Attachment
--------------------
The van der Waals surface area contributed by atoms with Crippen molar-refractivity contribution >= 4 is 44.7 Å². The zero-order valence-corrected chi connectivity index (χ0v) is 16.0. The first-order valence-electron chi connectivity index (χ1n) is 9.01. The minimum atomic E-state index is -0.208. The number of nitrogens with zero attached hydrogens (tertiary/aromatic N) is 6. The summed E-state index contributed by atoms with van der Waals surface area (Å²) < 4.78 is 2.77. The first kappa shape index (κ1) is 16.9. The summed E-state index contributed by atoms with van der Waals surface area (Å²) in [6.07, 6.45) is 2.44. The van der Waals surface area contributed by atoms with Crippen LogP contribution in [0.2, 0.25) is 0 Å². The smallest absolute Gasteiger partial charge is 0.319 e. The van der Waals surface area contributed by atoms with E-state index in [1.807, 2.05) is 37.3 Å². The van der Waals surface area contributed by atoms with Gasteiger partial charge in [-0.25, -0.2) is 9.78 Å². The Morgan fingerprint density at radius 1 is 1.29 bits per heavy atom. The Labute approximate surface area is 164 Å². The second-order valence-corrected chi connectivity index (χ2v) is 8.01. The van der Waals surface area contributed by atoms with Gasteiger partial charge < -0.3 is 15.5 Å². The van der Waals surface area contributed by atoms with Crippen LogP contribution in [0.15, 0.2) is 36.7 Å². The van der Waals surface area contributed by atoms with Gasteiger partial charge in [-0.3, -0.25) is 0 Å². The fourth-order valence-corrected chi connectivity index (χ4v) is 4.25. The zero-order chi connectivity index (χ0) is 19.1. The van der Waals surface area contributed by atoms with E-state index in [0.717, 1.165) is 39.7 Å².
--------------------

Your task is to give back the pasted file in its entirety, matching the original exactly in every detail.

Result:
The van der Waals surface area contributed by atoms with Crippen molar-refractivity contribution >= 4 is 44.7 Å². The zero-order valence-corrected chi connectivity index (χ0v) is 16.0. The first-order valence-electron chi connectivity index (χ1n) is 9.01. The minimum atomic E-state index is -0.208. The number of nitrogens with zero attached hydrogens (tertiary/aromatic N) is 6. The summed E-state index contributed by atoms with van der Waals surface area (Å²) < 4.78 is 2.77. The first kappa shape index (κ1) is 16.9. The summed E-state index contributed by atoms with van der Waals surface area (Å²) in [6.07, 6.45) is 2.44. The van der Waals surface area contributed by atoms with Crippen LogP contribution in [0.2, 0.25) is 0 Å². The smallest absolute Gasteiger partial charge is 0.319 e. The van der Waals surface area contributed by atoms with E-state index in [1.807, 2.05) is 37.3 Å². The van der Waals surface area contributed by atoms with Gasteiger partial charge in [-0.25, -0.2) is 9.78 Å². The Morgan fingerprint density at radius 1 is 1.29 bits per heavy atom. The Labute approximate surface area is 164 Å². The second-order valence-corrected chi connectivity index (χ2v) is 8.01. The van der Waals surface area contributed by atoms with Gasteiger partial charge < -0.3 is 15.5 Å². The van der Waals surface area contributed by atoms with Crippen LogP contribution in [0.15, 0.2) is 36.7 Å². The van der Waals surface area contributed by atoms with Gasteiger partial charge in [-0.3, -0.25) is 0 Å². The fourth-order valence-corrected chi connectivity index (χ4v) is 4.25. The zero-order chi connectivity index (χ0) is 19.1. The van der Waals surface area contributed by atoms with E-state index in [0.717, 1.165) is 39.7 Å².